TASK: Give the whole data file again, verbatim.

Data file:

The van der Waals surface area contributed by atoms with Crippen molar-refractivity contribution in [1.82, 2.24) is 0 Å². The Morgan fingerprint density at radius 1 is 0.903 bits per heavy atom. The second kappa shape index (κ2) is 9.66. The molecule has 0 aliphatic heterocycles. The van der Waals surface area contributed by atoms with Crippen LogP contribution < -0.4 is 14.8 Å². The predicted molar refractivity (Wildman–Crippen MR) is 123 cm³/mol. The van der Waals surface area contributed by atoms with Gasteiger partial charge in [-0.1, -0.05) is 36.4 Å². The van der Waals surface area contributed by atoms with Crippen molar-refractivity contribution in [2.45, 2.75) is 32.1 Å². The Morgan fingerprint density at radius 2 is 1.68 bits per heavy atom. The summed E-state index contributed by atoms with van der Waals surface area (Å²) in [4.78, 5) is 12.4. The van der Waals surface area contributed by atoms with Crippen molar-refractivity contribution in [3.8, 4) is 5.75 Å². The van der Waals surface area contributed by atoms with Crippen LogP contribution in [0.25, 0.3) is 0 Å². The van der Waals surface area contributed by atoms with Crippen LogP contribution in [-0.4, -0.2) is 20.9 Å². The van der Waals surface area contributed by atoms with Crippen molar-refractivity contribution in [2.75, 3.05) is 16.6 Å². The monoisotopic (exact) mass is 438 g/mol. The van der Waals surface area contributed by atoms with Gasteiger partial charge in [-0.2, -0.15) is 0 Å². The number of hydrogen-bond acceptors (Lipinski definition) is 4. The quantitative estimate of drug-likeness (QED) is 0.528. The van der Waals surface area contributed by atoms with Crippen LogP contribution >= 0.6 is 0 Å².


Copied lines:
The van der Waals surface area contributed by atoms with Crippen molar-refractivity contribution in [1.82, 2.24) is 0 Å². The Morgan fingerprint density at radius 1 is 0.903 bits per heavy atom. The second kappa shape index (κ2) is 9.66. The molecule has 0 aliphatic heterocycles. The van der Waals surface area contributed by atoms with Crippen LogP contribution < -0.4 is 14.8 Å². The predicted molar refractivity (Wildman–Crippen MR) is 123 cm³/mol. The van der Waals surface area contributed by atoms with Gasteiger partial charge in [-0.1, -0.05) is 36.4 Å². The van der Waals surface area contributed by atoms with Crippen molar-refractivity contribution in [2.45, 2.75) is 32.1 Å². The Morgan fingerprint density at radius 2 is 1.68 bits per heavy atom. The summed E-state index contributed by atoms with van der Waals surface area (Å²) in [4.78, 5) is 12.4. The van der Waals surface area contributed by atoms with Crippen molar-refractivity contribution in [3.8, 4) is 5.75 Å². The van der Waals surface area contributed by atoms with Crippen LogP contribution in [0.25, 0.3) is 0 Å². The van der Waals surface area contributed by atoms with Crippen LogP contribution in [-0.4, -0.2) is 20.9 Å². The van der Waals surface area contributed by atoms with Crippen molar-refractivity contribution in [2.75, 3.05) is 16.6 Å². The monoisotopic (exact) mass is 438 g/mol. The van der Waals surface area contributed by atoms with Gasteiger partial charge in [-0.2, -0.15) is 0 Å². The number of hydrogen-bond acceptors (Lipinski definition) is 4. The quantitative estimate of drug-likeness (QED) is 0.528. The van der Waals surface area contributed by atoms with Crippen LogP contribution >= 0.6 is 0 Å².